Fulham Palace restoration works start after raising £3.8m

Fulham Palace will unveil a new look this spring after raising £3.8million for restoration work.

Fulham Palace will unveil a new look this spring after raising £3.8million for restoration work. And now you can find out how the work is going at a free monthly session at the Palace.

A new museum and restoration of the Tudor courtyard and will soon be completed, giving visitors a greater insight into the palace’s heritage as the home of the Bishops of London for 1,300 years.

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CGI of Bishop Sherlock’s room by Design Culture

Meanwhile, work to make the historic site more accessible for all visitors is under way.

Work on the project – called Discovering the Bishop of London’s Palace at Fulham – launched last March, with highlights including a vision of recreating the gardens developed by Bishop Compton in the 17th and 18th centuries.

At that time, the Bishops were also responsible for the Church of England overseas, including America, the Caribbean, Africa and India, and Bishop Compton had plant specimens brought from around the world.

New beds are now being planted with trees and shrubs, while new pathways have been created through the garden, making it more accessible.

The project will also restore the Tudor Quadrangle with brickwork repaired by traditional craftspeople, while the new museum will include imaginative exhibitions drawing on the themes of the Bishop of London and the archaeology of the site.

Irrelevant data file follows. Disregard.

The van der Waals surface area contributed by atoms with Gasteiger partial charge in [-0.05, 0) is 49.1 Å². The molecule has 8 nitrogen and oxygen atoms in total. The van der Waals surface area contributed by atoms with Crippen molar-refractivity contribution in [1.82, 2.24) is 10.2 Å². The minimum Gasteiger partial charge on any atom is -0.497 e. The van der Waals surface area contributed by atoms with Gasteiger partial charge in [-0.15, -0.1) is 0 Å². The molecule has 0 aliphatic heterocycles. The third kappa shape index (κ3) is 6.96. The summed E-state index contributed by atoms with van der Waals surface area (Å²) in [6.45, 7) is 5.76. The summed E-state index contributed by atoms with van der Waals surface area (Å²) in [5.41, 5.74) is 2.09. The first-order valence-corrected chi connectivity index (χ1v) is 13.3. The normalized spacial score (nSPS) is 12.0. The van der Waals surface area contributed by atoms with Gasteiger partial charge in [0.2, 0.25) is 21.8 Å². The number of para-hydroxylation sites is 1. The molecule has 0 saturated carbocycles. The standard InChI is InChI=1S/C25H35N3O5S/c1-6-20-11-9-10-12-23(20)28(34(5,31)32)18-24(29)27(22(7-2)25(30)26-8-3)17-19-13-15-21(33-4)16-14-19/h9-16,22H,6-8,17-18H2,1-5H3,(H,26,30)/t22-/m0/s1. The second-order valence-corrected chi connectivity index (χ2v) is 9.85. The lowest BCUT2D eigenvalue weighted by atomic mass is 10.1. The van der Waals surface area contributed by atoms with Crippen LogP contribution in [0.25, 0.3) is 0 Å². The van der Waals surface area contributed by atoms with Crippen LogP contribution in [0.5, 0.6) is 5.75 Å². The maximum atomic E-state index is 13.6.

Next phase

The next phase of work will include installing the museum exhibitions, and undertaking restoration work in the Great Hall, cross passage and porch.

Mariana Spater, chair of trustees at Fulham Palace, said: “We are delighted to have achieved our target thanks to our many individual donors, corporate donors, trusts and foundations, and the National Lottery through the Heritage Lottery Fund.”

Fundraising originally began in 2015, with cash coming from a variety of sources, including the Heritage Lottery Fund awarding £1.88m of National Lottery funding, trusts and foundations giving a total of £1.05m, £606,000 in donations from individuals, and £63,000 from corporate donors.

Although the original funding target has been met, the Trust is still fundraising towards the restoration of historic paintings to be hung in the Great Hall, and for further brick repairs in the Tudor Quadrangle.

How’s it going?

To get a first hand look at how the work is developing, Fulham Palace is holding monthly sessions to meet the restoration project site manager Steven Bevan, with the next events on 10 January and 7 February.

For more details, visit: www.fulhampalace.org.

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